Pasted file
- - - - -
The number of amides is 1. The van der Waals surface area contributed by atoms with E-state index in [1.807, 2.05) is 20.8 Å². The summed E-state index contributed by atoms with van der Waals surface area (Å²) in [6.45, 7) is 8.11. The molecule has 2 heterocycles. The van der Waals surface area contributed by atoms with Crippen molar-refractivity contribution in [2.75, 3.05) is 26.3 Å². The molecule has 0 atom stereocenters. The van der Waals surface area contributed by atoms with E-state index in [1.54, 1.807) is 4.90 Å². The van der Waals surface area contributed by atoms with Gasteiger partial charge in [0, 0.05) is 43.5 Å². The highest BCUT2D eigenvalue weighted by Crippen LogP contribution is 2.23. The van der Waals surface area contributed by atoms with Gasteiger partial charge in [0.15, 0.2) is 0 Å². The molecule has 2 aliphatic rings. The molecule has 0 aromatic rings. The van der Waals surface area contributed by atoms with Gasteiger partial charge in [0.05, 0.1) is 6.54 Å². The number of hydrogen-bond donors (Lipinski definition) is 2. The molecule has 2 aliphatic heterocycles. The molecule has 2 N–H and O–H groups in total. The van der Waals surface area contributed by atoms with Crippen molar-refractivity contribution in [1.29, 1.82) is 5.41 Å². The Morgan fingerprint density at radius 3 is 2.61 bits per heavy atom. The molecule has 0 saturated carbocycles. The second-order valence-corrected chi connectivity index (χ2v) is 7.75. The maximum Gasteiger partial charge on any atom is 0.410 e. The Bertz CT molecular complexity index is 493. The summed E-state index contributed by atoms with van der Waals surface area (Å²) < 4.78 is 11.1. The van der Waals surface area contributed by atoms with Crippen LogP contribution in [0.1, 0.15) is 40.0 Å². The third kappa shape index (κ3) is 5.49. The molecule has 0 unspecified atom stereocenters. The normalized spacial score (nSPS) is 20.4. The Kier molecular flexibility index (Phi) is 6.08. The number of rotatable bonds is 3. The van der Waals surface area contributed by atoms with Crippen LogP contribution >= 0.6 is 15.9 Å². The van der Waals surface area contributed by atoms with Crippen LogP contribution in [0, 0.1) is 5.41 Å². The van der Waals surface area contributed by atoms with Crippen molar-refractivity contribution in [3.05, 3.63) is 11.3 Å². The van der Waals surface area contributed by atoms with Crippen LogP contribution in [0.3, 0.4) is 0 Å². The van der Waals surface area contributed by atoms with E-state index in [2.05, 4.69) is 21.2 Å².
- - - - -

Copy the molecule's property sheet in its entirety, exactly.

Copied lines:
The number of amides is 1. The van der Waals surface area contributed by atoms with E-state index in [1.807, 2.05) is 20.8 Å². The summed E-state index contributed by atoms with van der Waals surface area (Å²) in [6.45, 7) is 8.11. The molecule has 2 heterocycles. The van der Waals surface area contributed by atoms with Crippen molar-refractivity contribution in [2.75, 3.05) is 26.3 Å². The molecule has 0 atom stereocenters. The van der Waals surface area contributed by atoms with E-state index in [1.54, 1.807) is 4.90 Å². The van der Waals surface area contributed by atoms with Gasteiger partial charge in [0, 0.05) is 43.5 Å². The highest BCUT2D eigenvalue weighted by Crippen LogP contribution is 2.23. The van der Waals surface area contributed by atoms with Gasteiger partial charge in [0.15, 0.2) is 0 Å². The molecule has 2 aliphatic rings. The molecule has 0 aromatic rings. The van der Waals surface area contributed by atoms with Gasteiger partial charge in [0.05, 0.1) is 6.54 Å². The number of hydrogen-bond donors (Lipinski definition) is 2. The molecule has 2 aliphatic heterocycles. The molecule has 2 N–H and O–H groups in total. The van der Waals surface area contributed by atoms with Crippen molar-refractivity contribution in [1.29, 1.82) is 5.41 Å². The Morgan fingerprint density at radius 3 is 2.61 bits per heavy atom. The molecule has 0 saturated carbocycles. The second-order valence-corrected chi connectivity index (χ2v) is 7.75. The maximum Gasteiger partial charge on any atom is 0.410 e. The Bertz CT molecular complexity index is 493. The summed E-state index contributed by atoms with van der Waals surface area (Å²) < 4.78 is 11.1. The van der Waals surface area contributed by atoms with Crippen LogP contribution in [0.1, 0.15) is 40.0 Å². The third kappa shape index (κ3) is 5.49. The molecule has 0 unspecified atom stereocenters. The normalized spacial score (nSPS) is 20.4. The Kier molecular flexibility index (Phi) is 6.08. The number of rotatable bonds is 3. The van der Waals surface area contributed by atoms with Crippen LogP contribution >= 0.6 is 15.9 Å². The van der Waals surface area contributed by atoms with Crippen LogP contribution in [0, 0.1) is 5.41 Å². The van der Waals surface area contributed by atoms with Crippen molar-refractivity contribution in [3.05, 3.63) is 11.3 Å². The van der Waals surface area contributed by atoms with Crippen LogP contribution in [0.3, 0.4) is 0 Å². The van der Waals surface area contributed by atoms with E-state index in [2.05, 4.69) is 21.2 Å².